Installing a new drive – like most PC components – is straightforward and can be done in most cases with the minimum of fuss. Naturally, we’ve already prepared a guide for you to deal with this.
For increased speed and reliability, you might prefer to install an SSD.
Testing and Replacing Your Power Supply
Another common problem – particularly in older devices – is a defective power supply. While general maintenance and housekeeping can keep your PC free of the clogged up dust, eventually something (probably your dead skin cells and other matter) will cause your power supply unit to go rogue.
If waiting for a new PSU means a long trek to the nearest store or a morning at home waiting for the delivery man and you desperately need to get up and running, you could always try a PSU from an old computer, perhaps one you have stored in the basement, loft or garage.
This should only be a short-term fix, however. Your best bet is to pick a new PSU, making sure it is perfect for your computer and the way you use it.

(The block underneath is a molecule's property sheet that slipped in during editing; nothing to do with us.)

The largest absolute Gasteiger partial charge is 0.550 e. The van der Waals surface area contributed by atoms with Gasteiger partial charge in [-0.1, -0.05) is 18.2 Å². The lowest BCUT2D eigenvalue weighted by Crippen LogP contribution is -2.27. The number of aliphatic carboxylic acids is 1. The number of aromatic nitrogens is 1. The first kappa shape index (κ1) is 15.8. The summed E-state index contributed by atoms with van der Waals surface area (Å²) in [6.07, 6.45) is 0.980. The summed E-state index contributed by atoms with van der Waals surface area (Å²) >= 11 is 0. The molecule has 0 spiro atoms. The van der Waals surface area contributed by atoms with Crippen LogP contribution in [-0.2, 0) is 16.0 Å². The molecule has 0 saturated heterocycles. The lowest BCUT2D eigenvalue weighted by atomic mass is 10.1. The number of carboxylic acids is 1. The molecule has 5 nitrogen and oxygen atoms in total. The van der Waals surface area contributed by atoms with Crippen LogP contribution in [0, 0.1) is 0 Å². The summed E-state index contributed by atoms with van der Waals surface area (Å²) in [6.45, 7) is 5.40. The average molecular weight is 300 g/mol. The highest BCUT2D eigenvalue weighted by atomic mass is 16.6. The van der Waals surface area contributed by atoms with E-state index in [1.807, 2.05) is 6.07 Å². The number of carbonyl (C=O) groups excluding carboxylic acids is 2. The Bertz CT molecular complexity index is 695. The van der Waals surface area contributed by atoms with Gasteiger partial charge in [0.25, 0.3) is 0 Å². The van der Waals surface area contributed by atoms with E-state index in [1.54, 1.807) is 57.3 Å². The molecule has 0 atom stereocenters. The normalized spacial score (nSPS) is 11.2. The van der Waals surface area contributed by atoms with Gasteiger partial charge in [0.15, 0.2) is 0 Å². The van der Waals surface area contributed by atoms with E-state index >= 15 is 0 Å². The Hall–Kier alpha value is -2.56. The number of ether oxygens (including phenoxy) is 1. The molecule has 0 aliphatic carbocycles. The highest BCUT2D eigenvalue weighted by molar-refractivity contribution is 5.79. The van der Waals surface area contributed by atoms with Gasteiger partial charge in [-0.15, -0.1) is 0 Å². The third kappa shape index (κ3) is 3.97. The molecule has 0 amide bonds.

Replacing and Upgrading RAM Modules
Not all RAM is created equally. Cheaper RAM modules tend to be slower and less reliable, for instance, while multiple sticks of RAM should be identical for the best results (the slowest of the group reflecting the top available speed).
Should you need to upgrade your RAM, you’ll need to take care in selecting the right module for your motherboard and processor combination, but other than, this the process of replacing a RAM module is as simple as inserting a disk.
It’s that easy, in fact, that we included it in our guide to 3 DIY Computer Repairs You Can Easily Do Yourself.
When Your Computer Needs a New CPU
One of the most crushing disappointments when troubleshooting a PC is the discovery that your CPU needs replacement. On the other hand, if you’re planning to upgrade it and have chosen well – perhaps using our jargon-busting guide to dual core and quad core differences to help you with your choice – it can also be an extremely exciting time.
The anticipation of a new processor and the speed benefits your PC might gain is always good; the knowledge that you’ve saved upwards of $50 for the pleasure of fitting the CPU yourself is also pretty amazing.
Problems With Your Optical Drive? Try This
You’ve perhaps noticed that the components with the most moving parts are the ones that can cause the most problems in your PC. Hard disk drives can fail due to mechanical parts; so can CD, DVD and Blu-ray drives – together known as optical drives.